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You Are Here Sunflower Magazine > Sidedressing 'Flowers Can Ease Time Pressures of a Busy Spring


Sunflower Magazine

Sidedressing 'Flowers Can Ease Time Pressures of a Busy Spring
March 1996

He’s a stickler for timeliness; but Lawrence Peterson wasn’t getting much cooperation in that regard during the spring of 1995. A cool, wet spring in his area of southeastern North Dakota, coupled with an unanticipated stay in the hospital, put added pressure on an already-hectic spring schedule. Peterson, who farms approximately 2,000 acres of wheat, sunflower and _____ with the help of one part-time employee, had not been able to apply fertilizer on his upcoming sunflower ground the previous fall; and now Mother Nature’s narrow North Dakota planting window was closing in.

That’s precisely the type of situation where sidedressing nitrogen on the ’flower crop makes good management sense, according to the LaMoure County producer. Peterson, who has grown sunflower for nearly 25 years, says his top priority is timely planting. He prefers to begin seeding his 700-800 acres of sunflower around May 23-24 and be done no later than June 1. In some years, like 1995, that means planting first and then satisfying the crop’s nitrogen needs afterward with a sidedress application. “I’d rather get my ’flowers in on time and put down anhy-drous later if I have to,” he states.

Peterson’s standard sunflower yield goal is 2,000 pounds per acre. To achieve that, he wants to ensure a good 110-120 pounds of available N for the crop. Following wheat, it’s common for his springtime soil test to read 40 to 60 pounds of nitrogen in the top ___ feet; so that translates into his applying 60 to 70 pounds of NH3 preplant or — as in 1995 — via a sidedress treatment.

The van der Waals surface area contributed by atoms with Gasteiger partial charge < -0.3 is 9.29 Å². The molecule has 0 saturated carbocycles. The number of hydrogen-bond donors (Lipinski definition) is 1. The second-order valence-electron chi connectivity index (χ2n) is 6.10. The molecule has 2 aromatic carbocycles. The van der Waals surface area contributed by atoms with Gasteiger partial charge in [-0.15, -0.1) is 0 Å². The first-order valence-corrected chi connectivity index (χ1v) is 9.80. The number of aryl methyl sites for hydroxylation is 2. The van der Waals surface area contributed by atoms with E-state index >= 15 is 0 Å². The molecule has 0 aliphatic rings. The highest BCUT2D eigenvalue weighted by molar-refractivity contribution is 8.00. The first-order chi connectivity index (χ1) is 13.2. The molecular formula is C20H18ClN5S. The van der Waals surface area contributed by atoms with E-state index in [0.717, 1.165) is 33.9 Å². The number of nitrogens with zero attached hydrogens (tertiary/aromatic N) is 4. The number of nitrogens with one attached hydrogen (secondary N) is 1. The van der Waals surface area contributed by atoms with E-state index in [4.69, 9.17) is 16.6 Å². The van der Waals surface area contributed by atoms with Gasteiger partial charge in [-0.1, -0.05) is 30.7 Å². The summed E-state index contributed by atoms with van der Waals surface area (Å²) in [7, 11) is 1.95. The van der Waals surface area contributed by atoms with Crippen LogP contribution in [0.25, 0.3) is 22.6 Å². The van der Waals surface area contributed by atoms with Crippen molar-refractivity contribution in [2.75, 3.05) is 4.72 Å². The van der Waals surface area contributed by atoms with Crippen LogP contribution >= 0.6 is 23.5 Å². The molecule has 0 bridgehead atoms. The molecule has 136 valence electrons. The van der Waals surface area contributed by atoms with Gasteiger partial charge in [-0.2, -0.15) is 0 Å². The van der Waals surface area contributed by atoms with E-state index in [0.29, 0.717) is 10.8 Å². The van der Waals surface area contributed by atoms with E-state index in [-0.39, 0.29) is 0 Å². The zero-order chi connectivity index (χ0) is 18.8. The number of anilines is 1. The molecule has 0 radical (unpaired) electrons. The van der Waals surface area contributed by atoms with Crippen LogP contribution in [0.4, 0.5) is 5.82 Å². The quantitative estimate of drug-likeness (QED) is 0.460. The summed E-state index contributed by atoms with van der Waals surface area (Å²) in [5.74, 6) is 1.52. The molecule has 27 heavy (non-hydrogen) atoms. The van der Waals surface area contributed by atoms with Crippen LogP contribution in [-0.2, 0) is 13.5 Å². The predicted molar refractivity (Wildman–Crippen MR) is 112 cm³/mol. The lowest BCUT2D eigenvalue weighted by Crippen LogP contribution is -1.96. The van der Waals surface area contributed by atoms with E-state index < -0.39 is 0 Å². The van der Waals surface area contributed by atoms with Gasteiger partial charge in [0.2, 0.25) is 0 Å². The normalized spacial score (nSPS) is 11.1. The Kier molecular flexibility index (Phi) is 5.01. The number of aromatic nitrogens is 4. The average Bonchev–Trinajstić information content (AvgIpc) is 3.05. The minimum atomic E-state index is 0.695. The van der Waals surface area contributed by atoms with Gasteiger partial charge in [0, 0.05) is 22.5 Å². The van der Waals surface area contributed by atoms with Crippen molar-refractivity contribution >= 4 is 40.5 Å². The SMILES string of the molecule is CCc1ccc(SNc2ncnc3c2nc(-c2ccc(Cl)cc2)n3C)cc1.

What’s the proper timing for that side-dressed N? To avoid root injury, it has to be before the sunflower roots have extended too far into row middles. But as Dave Franzen points out, sometimes there’s a tendency to wait a bit too long before sidedressing. One need not hold off until the sunflower is several inches tall before pulling back into the field.

“If sunflower was the last crop being planted, a person could, if he wanted to, turn around, hook up the applicator and sidedress ‘blind,’ ” notes the North Dakota State University extension soils specialist. “From the minute the seed is put in the ground until the plants are too tall to get the applicator through . . . , that’s the sidedress window. It doesn’t start when the crop is six or eight inches tall.”

Another reason not to wait too long is the possibility of being caught by extended wet weather. “There’s usually a period of time — maybe two, three weeks or so for most row crops — where their growth is pretty slow, their root systems are getting established and it’s not all that warm out,” Franzen remarks. “Then, all of a sudden, you receive some rain showers followed by warmer temperatures — and the crop really takes off.” Continued or intermittent rainfall during this period can keep growers out of the field and perhaps shut the door on the sidedress treatment window, the NDSU specialist observes.

Though most sidedressed nitrogen on sunflower goes on in the form of anhydrous ammonia, Franzen says there’s no reason a liquid or granular treatment would not work as well. It depends, he points out, upon the relative price of the various formulations — as well as, of course, on the equipment of the farmer and/or his local fertilizer dealer. Sidedressing while cultivating is an efficient method, but many producers are not set up with that capability.

Sidedressing can be a good way for the sunflower grower to spread out his workload, Franzen summarizes — especially if uncooperative spring weather has delayed fieldwork and planting. “There’s nothing wrong with sidedressing,” he states. “You don’t have to tromp the ground up trying to get your fertilizer on [before planting]. Plus, you get your crop in on a more-timely basis and then go back and put on the nitrogen.”

What’s really counts, emphasize both Dave Franzen and Lawrence Peterson, is having sufficient available nitrogen in place when the crop needs it. If Mother Nature has cranked up the pressure in an already-busy spring, sidedressing those ’flowers could provide some relief from that particular headache.

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